Mom loved Christmas. She always looked forward to the traditions and received lots of joy from giving (and getting) Christmas presents. She loved decorating her home and the Christmas tree. Our family has wonderful memories about that time of year. With Mom’s Alzheimer’s disease, however, there were new challenges and we had to learn to go with the flow.
The pace of life increases for everyone in December, and it can be particularly difficult for people with Alzheimer’s. One caregiving tip you always hear about is that consistent day-to-day routine becomes essential. A schedule helps to prevent confusion and frustration. When you understand that, it becomes easy to understand why the entire month of December can have its issues.
There are parties with lots of noise and loud music. There are gatherings with friends and relatives. Occasionally during those events I suspected that Mom was uncomfortable and had a feeling she should know the names of the people who were there. She knew she should know who they were. Even things we take for granted like Christmas decorations which change the look of our homes, neighborhoods and shopping malls can cause confusion and become a disturbing distraction. Our family noticed many times that Mom was slightly off her game at Christmastime, but that January would bring relief.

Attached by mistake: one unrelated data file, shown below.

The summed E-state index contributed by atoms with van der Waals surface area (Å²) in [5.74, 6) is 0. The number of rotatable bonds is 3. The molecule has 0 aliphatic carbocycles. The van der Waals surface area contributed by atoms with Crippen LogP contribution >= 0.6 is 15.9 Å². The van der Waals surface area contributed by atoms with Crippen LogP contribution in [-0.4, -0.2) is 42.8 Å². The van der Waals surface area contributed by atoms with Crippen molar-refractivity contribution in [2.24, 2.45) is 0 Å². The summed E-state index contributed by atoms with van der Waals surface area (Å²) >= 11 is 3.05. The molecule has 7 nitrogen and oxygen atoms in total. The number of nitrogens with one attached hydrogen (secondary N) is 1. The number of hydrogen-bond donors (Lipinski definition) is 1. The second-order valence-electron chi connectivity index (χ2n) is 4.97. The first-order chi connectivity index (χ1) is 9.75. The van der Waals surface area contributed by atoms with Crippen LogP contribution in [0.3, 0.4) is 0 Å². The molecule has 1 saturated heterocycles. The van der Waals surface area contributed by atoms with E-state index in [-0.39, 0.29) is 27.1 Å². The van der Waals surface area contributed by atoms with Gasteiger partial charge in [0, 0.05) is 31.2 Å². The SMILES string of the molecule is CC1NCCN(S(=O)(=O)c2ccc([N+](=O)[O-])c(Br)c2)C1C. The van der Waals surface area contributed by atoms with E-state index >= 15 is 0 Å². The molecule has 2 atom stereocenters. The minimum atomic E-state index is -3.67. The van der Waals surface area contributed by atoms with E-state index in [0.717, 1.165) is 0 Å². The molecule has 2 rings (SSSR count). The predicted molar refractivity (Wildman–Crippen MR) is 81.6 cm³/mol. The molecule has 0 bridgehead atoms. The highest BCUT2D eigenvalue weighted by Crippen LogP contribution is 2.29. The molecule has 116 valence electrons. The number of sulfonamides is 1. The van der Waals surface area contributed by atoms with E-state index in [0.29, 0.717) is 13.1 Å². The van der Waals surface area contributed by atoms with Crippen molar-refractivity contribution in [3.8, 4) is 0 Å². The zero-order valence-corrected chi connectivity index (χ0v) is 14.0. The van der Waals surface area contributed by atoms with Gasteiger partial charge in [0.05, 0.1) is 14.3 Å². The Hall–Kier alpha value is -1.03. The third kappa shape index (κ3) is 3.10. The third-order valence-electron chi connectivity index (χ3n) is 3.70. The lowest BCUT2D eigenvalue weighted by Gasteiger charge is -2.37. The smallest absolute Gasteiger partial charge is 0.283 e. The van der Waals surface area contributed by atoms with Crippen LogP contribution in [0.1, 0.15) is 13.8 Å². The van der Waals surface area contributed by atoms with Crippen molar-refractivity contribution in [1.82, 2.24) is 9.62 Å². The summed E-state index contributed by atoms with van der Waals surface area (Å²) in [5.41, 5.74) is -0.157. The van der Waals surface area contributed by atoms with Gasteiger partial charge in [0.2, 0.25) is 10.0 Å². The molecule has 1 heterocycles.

Every year I wanted to find the perfect Christmas gift for Mom. She had everything she needed, although a new warm throw or sweater was always nice. One year, I felt like I really nailed it. I bought a plastic three ring binder with thirteen pages and I inserted photos of her family with names, dates and a small description printed on each page. On the cover, I inserted a picture of Mom with the words, “Helen Simpson is Loved by Many People.”
The first page had a picture of my husband Bob and me, and below it was printed, “Bob and Virginia got married in 1985. That was a long time ago!” Her reaction was priceless.
It felt odd and wrong to have to explain each photo of a family member, but she saw nothing strange about it. She loved that binder each time she looked through it. Our old pictures were completely new again, and brought her joy for the next three years.
As simple as it was, that Christmas present was definitely the gift that kept on giving.
The Alzheimer’s Association has a good article concerning the issues that come up at holiday time:
This blog was written by a woman who had to quit her job as a college professor because of her diagnosis of Mild Cognitive Impairment (MCI). She describes how she handles the holidays with her progressing dementia: